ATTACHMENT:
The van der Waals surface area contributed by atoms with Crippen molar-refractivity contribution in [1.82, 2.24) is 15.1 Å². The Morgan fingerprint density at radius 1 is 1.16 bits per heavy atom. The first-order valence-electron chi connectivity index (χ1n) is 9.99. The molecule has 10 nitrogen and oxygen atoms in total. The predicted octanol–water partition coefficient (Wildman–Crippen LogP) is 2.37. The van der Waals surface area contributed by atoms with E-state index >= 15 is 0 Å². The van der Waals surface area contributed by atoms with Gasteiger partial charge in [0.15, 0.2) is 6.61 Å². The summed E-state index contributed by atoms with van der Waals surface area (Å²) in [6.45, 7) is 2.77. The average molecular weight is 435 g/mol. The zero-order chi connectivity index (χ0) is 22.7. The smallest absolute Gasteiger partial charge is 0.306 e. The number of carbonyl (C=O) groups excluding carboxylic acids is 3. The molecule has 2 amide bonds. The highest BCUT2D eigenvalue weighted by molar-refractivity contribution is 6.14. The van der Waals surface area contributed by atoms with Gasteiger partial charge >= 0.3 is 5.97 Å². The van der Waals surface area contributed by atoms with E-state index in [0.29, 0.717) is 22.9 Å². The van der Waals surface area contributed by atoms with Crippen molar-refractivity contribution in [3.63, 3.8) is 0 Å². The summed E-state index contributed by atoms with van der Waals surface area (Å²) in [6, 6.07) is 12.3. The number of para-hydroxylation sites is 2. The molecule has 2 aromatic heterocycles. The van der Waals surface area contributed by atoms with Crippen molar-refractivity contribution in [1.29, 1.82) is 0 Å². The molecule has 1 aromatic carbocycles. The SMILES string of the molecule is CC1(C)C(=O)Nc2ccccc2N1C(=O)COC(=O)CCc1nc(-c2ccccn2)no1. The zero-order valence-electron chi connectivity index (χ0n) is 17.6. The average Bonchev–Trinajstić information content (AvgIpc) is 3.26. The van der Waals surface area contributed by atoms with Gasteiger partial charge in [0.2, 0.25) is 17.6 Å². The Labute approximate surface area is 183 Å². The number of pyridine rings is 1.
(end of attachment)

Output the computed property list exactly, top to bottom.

The van der Waals surface area contributed by atoms with Crippen molar-refractivity contribution in [1.82, 2.24) is 15.1 Å². The Morgan fingerprint density at radius 1 is 1.16 bits per heavy atom. The first-order valence-electron chi connectivity index (χ1n) is 9.99. The molecule has 10 nitrogen and oxygen atoms in total. The predicted octanol–water partition coefficient (Wildman–Crippen LogP) is 2.37. The van der Waals surface area contributed by atoms with E-state index >= 15 is 0 Å². The van der Waals surface area contributed by atoms with Gasteiger partial charge in [0.15, 0.2) is 6.61 Å². The summed E-state index contributed by atoms with van der Waals surface area (Å²) in [6.45, 7) is 2.77. The average molecular weight is 435 g/mol. The zero-order chi connectivity index (χ0) is 22.7. The smallest absolute Gasteiger partial charge is 0.306 e. The number of carbonyl (C=O) groups excluding carboxylic acids is 3. The molecule has 2 amide bonds. The highest BCUT2D eigenvalue weighted by molar-refractivity contribution is 6.14. The van der Waals surface area contributed by atoms with Gasteiger partial charge >= 0.3 is 5.97 Å². The van der Waals surface area contributed by atoms with E-state index in [0.29, 0.717) is 22.9 Å². The van der Waals surface area contributed by atoms with Crippen molar-refractivity contribution in [3.63, 3.8) is 0 Å². The summed E-state index contributed by atoms with van der Waals surface area (Å²) in [6, 6.07) is 12.3. The number of para-hydroxylation sites is 2. The molecule has 2 aromatic heterocycles. The van der Waals surface area contributed by atoms with Crippen molar-refractivity contribution in [1.29, 1.82) is 0 Å². The molecule has 1 aromatic carbocycles. The SMILES string of the molecule is CC1(C)C(=O)Nc2ccccc2N1C(=O)COC(=O)CCc1nc(-c2ccccn2)no1. The zero-order valence-electron chi connectivity index (χ0n) is 17.6. The average Bonchev–Trinajstić information content (AvgIpc) is 3.26. The van der Waals surface area contributed by atoms with Gasteiger partial charge in [0.2, 0.25) is 17.6 Å². The Labute approximate surface area is 183 Å². The number of pyridine rings is 1.